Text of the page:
Politics

Week of Political Upheaval Expected to Shape Obama's State of the Union Speech

President Obama approaches the podium in the Executive Office Building in Washington Jan. 20. (AP Photo)

President Obama approaches the podium in the Executive Office Building in Washington Jan. 20. (AP Photo)

As he prepares to speak on the state of the union after his first year in office, President Obama faces a political landscape that has shifted dramatically in just the past week.

The president's first State of the Union address, as recently as a week ago, was expected to be a mostly positive progress report of his first year in office peppered with great expectations for the future. And there were reports that the president had delayed setting a date for the speech because he hoped congressional Democrats would quickly pass a final health care bill, giving Obama the speech's centerpiece.

That scenario was upended Tuesday, with the surprise election of Republican Scott Brown of Massachusetts to the U.S. Senate seat long held by the late Ted Kennedy. Brown's election gave Republicans enough votes to stall the health care legislation in the Senate, as Democrats struggled to respond to growing populist anger about the economy and unemployment.

The State of the Union address now has been set for Wednesday. The old drafts likely are being rewritten.

"I'm sure that the work that was done (on the speech) six or eight weeks ago has kind of been throw in the waste basket, because the world changed," Andrew Card, chief of staff for President George W. Bush, told Fox News on Saturday.

Brown's victory has fueled arguments that voters are disenchanted with Obama's drive to overhaul the health care system and with the direction of the country after his first year as president. And with 41 seats in the Senate, Republicans now are able to mount a filibuster to block additional Obama proposals.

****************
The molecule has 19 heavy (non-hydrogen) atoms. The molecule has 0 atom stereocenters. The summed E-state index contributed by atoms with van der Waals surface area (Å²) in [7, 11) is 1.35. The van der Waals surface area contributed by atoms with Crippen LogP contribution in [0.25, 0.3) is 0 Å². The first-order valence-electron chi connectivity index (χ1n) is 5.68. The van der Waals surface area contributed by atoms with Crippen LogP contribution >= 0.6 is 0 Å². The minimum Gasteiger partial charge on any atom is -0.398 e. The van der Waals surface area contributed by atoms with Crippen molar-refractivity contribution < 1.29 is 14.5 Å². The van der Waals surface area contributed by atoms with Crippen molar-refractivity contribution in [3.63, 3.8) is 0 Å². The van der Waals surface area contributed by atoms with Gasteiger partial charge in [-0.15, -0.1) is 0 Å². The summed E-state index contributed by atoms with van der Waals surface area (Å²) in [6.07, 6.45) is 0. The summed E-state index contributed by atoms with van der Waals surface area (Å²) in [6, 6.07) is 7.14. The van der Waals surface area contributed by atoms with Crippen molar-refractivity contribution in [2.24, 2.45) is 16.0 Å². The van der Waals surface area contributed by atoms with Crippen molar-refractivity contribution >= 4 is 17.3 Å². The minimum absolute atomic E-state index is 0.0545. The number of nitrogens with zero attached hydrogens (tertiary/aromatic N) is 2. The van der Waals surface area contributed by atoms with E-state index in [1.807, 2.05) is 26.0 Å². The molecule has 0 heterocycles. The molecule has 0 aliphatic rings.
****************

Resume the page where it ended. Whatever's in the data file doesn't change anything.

Soon after Tuesday's election, Democratic Senatorial Campaign Committee Chairman Robert Menendez said Democrats "need to redouble our efforts on the economy." Other Democrats cited economic concerns foremost in their reaction to the Massachusetts results.

It remains to be seen how much Obama will reflect that renewed focus in his speech Wednesday.

Card suggested Obama focus on successes in Iraq and his resolve in Afghanistan, then take a conciliatory tone on domestic policy: "I think he should say, 'I got the message. I hear you. We're going to change.'"

Obama already has shown since Tuesday that he intends to adjust his message and strategy, coming out swinging with a renewed focus on the economy.

Speaking to a crowd Friday at a town hall event in Ohio, the president promised "more fights ahead" against big business and special interest to lower home prices and improve lending. He struck a similar chord on health care, taking fresh aim at insurance and drug companies while vowing to redouble his efforts to pass reform legislation.

And he even took a fighting tone against the Supreme Court's ruling Thursday that eased limits on corporate spending on elections, saying, "We don't need to give any more voice to the powerful interests that already drown out the voices of everyday Americans. And we don't intend to."

White House Press Secretary Robert Gibbs said Thursday that the most recent drafts of the president's speech to Congress and the American people did not refer to Brown's election, and he promised the economy would be the president's "chief focus."

Card argues that the speech won't be the one Obama would have preferred to deliver.

"I suspect President Obama was looking to celebrate his one-year anniversary as the president with great expectations and hope, and now he has to deal with frustration and failure to deliver," Card said. "So he's going to be addressing Congress not with celebration, and I'm not sure he's going to be able to say that the state of the union is great."